People love to buy tower speakers because they like the way they look. Hey, we get it. We like the looks of tower speakers as well. But that doesn’t mean they are right for your room. Tower speakers are designed to be used in larger spaces. They are more efficient, they have more bass, and they can get louder. You may think that they would work just as well in a smaller room, but that isn’t always the case. Tower speakers are designed with a certain amount of distance between you and the speaker. If your seating distance is too close, those tower speakers may have a hard time resolving the front soundstage with the other speakers.
This can create the effect that there is no center image (something that is more of a problem with stereo imaging but can also affect how the tower speakers blend with the center speaker). These tower speakers may be better than your old speakers, but they may not sound as good as their bookshelf cousins in your room. If you can’t return them and get smaller speakers, you’ll need to put some distance between you and these speakers. Also, adjusting toe-in can make a huge difference. Of course, move your system to a larger room, if that is an option.
This can go in the other direction as well. Speakers that are too small may not have the output to reach reference level at your seating position. Also, they may not have enough bass to adequately cross over into your subwoofers. In this case, you could try to add an external amplifier to get more volume out of them, but you should probably consider larger speakers.
The Internet Lies
Internet groups and forums often have biases toward and against specific speakers. One person in the group buys a (usually relatively unknown) speaker brand and loves it. Then another. Suddenly, everyone is posting about these things as if they were handed down from the heavens. These speakers often do sound pretty okay, but not as good as you might expect.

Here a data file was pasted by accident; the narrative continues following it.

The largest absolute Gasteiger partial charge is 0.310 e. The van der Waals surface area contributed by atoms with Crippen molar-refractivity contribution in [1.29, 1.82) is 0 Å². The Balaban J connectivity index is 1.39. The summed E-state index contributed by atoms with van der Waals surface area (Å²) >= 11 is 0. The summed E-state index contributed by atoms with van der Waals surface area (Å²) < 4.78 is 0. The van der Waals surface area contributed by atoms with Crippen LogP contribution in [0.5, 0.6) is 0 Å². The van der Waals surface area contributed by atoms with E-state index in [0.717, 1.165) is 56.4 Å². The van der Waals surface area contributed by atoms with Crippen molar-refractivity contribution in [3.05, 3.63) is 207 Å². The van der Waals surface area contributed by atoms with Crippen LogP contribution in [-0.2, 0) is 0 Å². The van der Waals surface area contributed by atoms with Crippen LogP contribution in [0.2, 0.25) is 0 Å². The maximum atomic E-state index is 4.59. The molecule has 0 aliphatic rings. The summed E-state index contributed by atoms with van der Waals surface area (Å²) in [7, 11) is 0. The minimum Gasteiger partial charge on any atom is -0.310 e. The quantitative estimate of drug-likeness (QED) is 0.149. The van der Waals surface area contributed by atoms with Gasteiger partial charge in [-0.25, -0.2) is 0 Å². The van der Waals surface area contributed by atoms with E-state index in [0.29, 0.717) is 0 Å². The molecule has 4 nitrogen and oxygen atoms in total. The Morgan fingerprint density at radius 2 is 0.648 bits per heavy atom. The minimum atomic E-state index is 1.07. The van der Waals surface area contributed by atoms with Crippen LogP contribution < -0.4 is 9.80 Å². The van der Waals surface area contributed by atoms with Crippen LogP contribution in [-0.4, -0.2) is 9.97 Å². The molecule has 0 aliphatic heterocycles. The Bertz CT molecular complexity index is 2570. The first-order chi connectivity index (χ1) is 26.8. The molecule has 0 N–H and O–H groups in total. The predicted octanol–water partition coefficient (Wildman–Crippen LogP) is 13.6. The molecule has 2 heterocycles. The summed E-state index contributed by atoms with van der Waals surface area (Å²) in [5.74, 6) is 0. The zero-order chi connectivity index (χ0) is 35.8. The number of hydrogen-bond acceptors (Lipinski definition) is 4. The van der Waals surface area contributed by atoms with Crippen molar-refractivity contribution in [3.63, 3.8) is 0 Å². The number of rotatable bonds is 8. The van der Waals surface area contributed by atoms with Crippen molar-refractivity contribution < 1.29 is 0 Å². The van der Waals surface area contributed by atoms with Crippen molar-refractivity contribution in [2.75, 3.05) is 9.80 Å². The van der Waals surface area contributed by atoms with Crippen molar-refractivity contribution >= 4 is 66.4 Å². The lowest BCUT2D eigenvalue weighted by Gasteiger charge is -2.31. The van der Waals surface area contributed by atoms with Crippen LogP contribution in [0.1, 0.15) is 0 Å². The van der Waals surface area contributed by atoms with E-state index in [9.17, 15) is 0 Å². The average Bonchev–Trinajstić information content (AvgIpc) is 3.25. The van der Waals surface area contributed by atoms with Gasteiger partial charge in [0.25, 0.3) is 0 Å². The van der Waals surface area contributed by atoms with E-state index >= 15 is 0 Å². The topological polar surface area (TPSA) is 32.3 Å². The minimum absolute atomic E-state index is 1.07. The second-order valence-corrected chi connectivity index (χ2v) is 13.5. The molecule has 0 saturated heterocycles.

We can’t blame anyone for getting caught up in the hype. It’s practically human nature. Too often, we’ve seen the cycle. Some speaker or product gets a couple of good reviews. Someone (or a couple of someones) starts posting about how great they are pretty much everywhere online. A couple more people try them out (usually because the price is “too good to be true”) and corroborate. Next thing you know, everyone seems to have them. Most people agree that they are the best. Those that don’t, get shouted down (and sometimes banned).
The hype will last for a while before it flames out. In a couple of months (or years), you’ll see this “too good to be true” product on every secondhand resale site.
The truth is that these are usually pretty good speakers for the money. But they aren’t the transformative products that people said they were. If you ended up with a speaker like this, you need to treat them like stocks. If you can sell them for a profit while the hype train is chugging along, do it. Otherwise, cut your losses, get what you can for them, and start shopping.
The TL;DR version – placement and room acoustics are affecting how you experience the sound from your new speakers. The good news is that you can fix both of these problems. It may take a little more time, effort, and money, but it can be done.
Have you had disappointing experiences with new speakers? What ended up being the issue? Let us know in the comments below!